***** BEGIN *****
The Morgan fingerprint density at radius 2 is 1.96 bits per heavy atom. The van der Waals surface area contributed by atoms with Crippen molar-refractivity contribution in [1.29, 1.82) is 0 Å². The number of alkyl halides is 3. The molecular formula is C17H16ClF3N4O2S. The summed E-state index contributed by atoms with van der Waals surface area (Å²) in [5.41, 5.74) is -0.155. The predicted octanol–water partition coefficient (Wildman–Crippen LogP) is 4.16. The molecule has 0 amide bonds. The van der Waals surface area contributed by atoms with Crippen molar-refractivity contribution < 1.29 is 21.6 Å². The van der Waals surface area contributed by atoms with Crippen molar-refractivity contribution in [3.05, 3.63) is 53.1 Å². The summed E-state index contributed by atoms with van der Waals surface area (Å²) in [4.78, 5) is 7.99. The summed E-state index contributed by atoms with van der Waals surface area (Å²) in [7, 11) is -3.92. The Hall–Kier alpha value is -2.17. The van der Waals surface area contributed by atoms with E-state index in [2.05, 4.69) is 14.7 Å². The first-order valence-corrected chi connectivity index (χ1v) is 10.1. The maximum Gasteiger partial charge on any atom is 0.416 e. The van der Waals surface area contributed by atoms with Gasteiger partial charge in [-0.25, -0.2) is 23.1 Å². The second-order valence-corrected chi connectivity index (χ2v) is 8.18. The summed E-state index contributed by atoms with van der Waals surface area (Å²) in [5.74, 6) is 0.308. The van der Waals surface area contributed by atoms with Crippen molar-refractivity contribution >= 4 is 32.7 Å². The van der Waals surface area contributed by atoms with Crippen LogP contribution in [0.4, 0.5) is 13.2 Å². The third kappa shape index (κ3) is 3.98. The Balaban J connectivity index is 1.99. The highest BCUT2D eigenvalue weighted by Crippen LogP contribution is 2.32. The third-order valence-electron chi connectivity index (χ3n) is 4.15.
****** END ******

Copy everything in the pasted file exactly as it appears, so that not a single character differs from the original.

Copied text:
The Morgan fingerprint density at radius 2 is 1.96 bits per heavy atom. The van der Waals surface area contributed by atoms with Crippen molar-refractivity contribution in [1.29, 1.82) is 0 Å². The number of alkyl halides is 3. The molecular formula is C17H16ClF3N4O2S. The summed E-state index contributed by atoms with van der Waals surface area (Å²) in [5.41, 5.74) is -0.155. The predicted octanol–water partition coefficient (Wildman–Crippen LogP) is 4.16. The molecule has 0 amide bonds. The van der Waals surface area contributed by atoms with Crippen molar-refractivity contribution < 1.29 is 21.6 Å². The van der Waals surface area contributed by atoms with Crippen molar-refractivity contribution in [3.05, 3.63) is 53.1 Å². The summed E-state index contributed by atoms with van der Waals surface area (Å²) in [4.78, 5) is 7.99. The summed E-state index contributed by atoms with van der Waals surface area (Å²) in [7, 11) is -3.92. The Hall–Kier alpha value is -2.17. The van der Waals surface area contributed by atoms with E-state index in [2.05, 4.69) is 14.7 Å². The first-order valence-corrected chi connectivity index (χ1v) is 10.1. The maximum Gasteiger partial charge on any atom is 0.416 e. The van der Waals surface area contributed by atoms with Gasteiger partial charge in [-0.25, -0.2) is 23.1 Å². The second-order valence-corrected chi connectivity index (χ2v) is 8.18. The summed E-state index contributed by atoms with van der Waals surface area (Å²) in [5.74, 6) is 0.308. The van der Waals surface area contributed by atoms with Crippen molar-refractivity contribution >= 4 is 32.7 Å². The van der Waals surface area contributed by atoms with Crippen LogP contribution in [0.4, 0.5) is 13.2 Å². The third kappa shape index (κ3) is 3.98. The Balaban J connectivity index is 1.99. The highest BCUT2D eigenvalue weighted by Crippen LogP contribution is 2.32. The third-order valence-electron chi connectivity index (χ3n) is 4.15.